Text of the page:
One of the biggest insights industry trends that has been on our minds at Bloomfire is how research professionals can empower their stakeholders to self-serve insights—and successfully apply those insights to their decision-making. In our latest Future of Knowledge at Work interview, we were fortunate to be able to talk to MRXplorer podcast co-host Zontziry ‘Z’ Johnson about empowering stakeholders and a wide range of other topics, from the importance of cross-functional insights sharing to balancing the human element of market research with advances in technology.
With experience as a market research client, supplier, and marketer/trainer for a survey software supplier, Z brings a unique perspective to the insights industry. She is particularly interested in exploring the evolution taking place in the market research industry with new technologies, evolving methodologies, and the growing field of DIY researchers.
You can check out our interview below.
1. Tell us a little about yourself.
I’m a second-generation Latina with an Associates degree in Piano Performance, a Bachelor’s degree in Business, and a Masters in Business Administration. I had every intention of becoming a concert solo pianist, but I later decided to change my degree for a whole host of reasons. I still remember sitting with the university catalog of majors, looking for something to move into that wouldn’t completely erase the work I’d done to get my Associates degree, and choosing Business for really no other reason than because it looked like I could finish it in two years. Three years later, I finished my Bachelor’s in Business.
Aside from that fun educational adventure, I grew up with Star Trek, Star Wars, and James Bond in addition to weekly trips to the library for stacks and stacks of books to read. My husband introduced me to European-style strategy board games, and we now own over 500 such games. And, because my child goes to sleep right when I want to play the piano, I’ve picked up a much quieter artistic hobby and love playing with watercolor.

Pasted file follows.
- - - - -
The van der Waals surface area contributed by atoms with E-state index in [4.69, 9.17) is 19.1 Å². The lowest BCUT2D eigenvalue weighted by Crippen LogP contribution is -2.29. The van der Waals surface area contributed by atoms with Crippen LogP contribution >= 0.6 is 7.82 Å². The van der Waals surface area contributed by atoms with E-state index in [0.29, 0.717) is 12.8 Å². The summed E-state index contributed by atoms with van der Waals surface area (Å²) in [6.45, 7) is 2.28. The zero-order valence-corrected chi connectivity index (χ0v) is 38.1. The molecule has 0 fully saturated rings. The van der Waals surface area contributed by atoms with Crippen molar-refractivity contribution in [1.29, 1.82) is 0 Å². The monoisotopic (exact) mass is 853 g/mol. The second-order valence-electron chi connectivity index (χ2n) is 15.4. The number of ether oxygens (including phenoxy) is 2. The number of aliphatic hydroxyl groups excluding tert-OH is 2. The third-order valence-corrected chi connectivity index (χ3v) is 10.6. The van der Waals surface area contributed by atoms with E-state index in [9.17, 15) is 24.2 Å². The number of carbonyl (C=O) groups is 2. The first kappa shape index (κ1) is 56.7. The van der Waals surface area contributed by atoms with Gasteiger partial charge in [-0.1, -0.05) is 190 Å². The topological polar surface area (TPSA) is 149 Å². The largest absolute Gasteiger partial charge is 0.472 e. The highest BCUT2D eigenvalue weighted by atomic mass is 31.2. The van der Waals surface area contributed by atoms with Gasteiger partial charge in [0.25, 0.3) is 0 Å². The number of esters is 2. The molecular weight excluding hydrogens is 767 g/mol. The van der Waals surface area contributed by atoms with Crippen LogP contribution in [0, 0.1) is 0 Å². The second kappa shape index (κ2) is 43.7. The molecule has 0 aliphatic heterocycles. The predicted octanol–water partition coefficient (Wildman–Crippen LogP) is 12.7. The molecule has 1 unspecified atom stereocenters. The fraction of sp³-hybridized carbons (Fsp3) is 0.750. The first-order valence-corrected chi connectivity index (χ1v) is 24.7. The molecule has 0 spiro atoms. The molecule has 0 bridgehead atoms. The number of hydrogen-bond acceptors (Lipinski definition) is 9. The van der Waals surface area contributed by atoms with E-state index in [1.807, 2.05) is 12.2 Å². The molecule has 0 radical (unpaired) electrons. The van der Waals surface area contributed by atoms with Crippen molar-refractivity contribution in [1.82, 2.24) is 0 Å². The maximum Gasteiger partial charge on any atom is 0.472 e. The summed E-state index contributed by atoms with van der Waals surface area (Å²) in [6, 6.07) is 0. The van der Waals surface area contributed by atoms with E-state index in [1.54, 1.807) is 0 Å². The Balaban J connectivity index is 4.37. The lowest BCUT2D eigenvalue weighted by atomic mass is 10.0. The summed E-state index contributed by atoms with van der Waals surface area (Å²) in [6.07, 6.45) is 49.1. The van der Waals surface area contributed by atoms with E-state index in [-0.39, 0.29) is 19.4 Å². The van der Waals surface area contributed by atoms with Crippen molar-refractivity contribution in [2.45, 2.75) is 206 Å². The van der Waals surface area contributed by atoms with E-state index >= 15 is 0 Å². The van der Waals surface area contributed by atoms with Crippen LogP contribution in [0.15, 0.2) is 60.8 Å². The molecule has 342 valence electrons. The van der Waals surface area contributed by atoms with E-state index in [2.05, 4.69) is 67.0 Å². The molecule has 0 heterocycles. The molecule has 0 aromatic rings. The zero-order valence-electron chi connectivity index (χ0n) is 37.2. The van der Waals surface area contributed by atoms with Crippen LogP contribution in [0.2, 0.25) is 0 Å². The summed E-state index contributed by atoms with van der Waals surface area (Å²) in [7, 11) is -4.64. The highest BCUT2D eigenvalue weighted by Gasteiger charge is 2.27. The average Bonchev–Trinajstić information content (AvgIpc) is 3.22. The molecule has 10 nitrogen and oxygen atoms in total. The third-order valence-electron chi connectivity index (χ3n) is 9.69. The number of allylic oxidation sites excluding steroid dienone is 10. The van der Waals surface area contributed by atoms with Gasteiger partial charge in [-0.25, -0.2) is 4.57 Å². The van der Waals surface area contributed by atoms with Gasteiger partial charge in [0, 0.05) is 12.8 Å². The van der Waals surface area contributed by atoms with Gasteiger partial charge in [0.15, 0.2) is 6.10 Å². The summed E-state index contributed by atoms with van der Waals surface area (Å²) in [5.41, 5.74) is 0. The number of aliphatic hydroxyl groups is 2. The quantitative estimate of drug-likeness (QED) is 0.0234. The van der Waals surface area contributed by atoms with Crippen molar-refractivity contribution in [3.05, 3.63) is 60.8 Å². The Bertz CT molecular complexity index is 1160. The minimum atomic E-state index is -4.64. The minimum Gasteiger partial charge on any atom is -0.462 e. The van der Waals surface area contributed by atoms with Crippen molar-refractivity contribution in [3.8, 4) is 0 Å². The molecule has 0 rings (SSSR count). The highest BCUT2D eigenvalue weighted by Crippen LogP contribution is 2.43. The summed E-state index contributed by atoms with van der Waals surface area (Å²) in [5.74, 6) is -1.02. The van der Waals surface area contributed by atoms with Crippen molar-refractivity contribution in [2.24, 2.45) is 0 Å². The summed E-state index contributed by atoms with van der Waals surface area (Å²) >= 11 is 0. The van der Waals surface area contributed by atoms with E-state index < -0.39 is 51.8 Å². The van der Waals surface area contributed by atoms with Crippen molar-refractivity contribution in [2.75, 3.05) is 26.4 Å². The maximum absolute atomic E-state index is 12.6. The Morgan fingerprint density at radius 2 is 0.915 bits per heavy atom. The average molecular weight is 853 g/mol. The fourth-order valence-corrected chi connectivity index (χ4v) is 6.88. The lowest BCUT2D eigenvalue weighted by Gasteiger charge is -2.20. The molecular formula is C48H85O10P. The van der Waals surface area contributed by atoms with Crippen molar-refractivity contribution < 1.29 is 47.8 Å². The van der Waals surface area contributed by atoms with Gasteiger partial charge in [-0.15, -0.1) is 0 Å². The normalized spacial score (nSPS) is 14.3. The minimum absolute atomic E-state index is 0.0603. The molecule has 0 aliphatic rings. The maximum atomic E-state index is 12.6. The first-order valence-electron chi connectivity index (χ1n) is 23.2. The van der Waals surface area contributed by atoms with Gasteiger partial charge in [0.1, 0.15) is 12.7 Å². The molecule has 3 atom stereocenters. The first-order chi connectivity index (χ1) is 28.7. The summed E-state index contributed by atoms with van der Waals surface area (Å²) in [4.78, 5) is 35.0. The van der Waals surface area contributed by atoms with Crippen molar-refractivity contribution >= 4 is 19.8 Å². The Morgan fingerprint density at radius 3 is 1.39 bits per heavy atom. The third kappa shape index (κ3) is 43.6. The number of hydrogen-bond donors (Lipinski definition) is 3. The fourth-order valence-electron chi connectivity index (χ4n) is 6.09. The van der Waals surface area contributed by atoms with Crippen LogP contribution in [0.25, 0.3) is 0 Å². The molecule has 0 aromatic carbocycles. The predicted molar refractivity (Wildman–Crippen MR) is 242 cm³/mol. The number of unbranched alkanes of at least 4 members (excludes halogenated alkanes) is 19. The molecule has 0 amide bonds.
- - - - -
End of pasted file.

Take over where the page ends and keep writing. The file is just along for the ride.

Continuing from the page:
2. What led you to start your career in market research?
My career in market research started with a need to fill a timecard with projects while part of a publishing department at a Department of Energy national laboratory. It turned out someone else in the department needed help programming surveys and pulling the auto-generated data reports for internal customers. I gained further exposure to the world of market research through my MBA marketing class, but I mostly taught myself how to write good survey questions, and how what I was doing could have a business impact.
Later in my career, I decided to try my hand at business consulting, since I enjoyed problem-solving so much. I found myself bored on the bus ride into work one day, and, to fill my time, decided to start counting the number of times I saw various rain jacket brands to figure out what seemed to be the most common brand purchased and in what color. I realized I was doing market research for fun, and decided to make my way back to the industry as a result.
3. Based on your experience in both client-side and supplier-side market research roles, what do you think are some of the biggest knowledge management challenges for market research professionals? Do you see different challenges for client-side vs. supplier-side researchers?
There are a few aspects to knowledge management that I’ve run into when it comes to market research.
- Insights professionals’ general market knowledge. It’s all too common for someone to leave a team, and, as they walk out the door, so does a lot of knowledge that person had built about the organization, the organization’s target audience, and internal resources for rounding out insights recommendations. This isn’t a market research industry-only issue; it happens across all sorts of companies. The problem with it in the insights world is that either the new person coming in has to basically rebuild knowledge, which might include running studies that had already been run in the recent past, or an organization not having the funds to hire a backfill, in which case, there is no new owner for that knowledge.
- Insights professionals’ specific knowledge. Market researchers aren’t always in the habit of sharing every version of a report they’ve created. That can mean losing out on recommendations that were tailored to various stakeholders. This is true for brand-side and supplier-side. By the same token, not all brand-side researchers ask market research suppliers for the raw data behind a study they just fielded. To me, this is an even bigger issue than not having copies of the various reports that were created to communicate the data from said study, and it exists primarily on the part of the brands.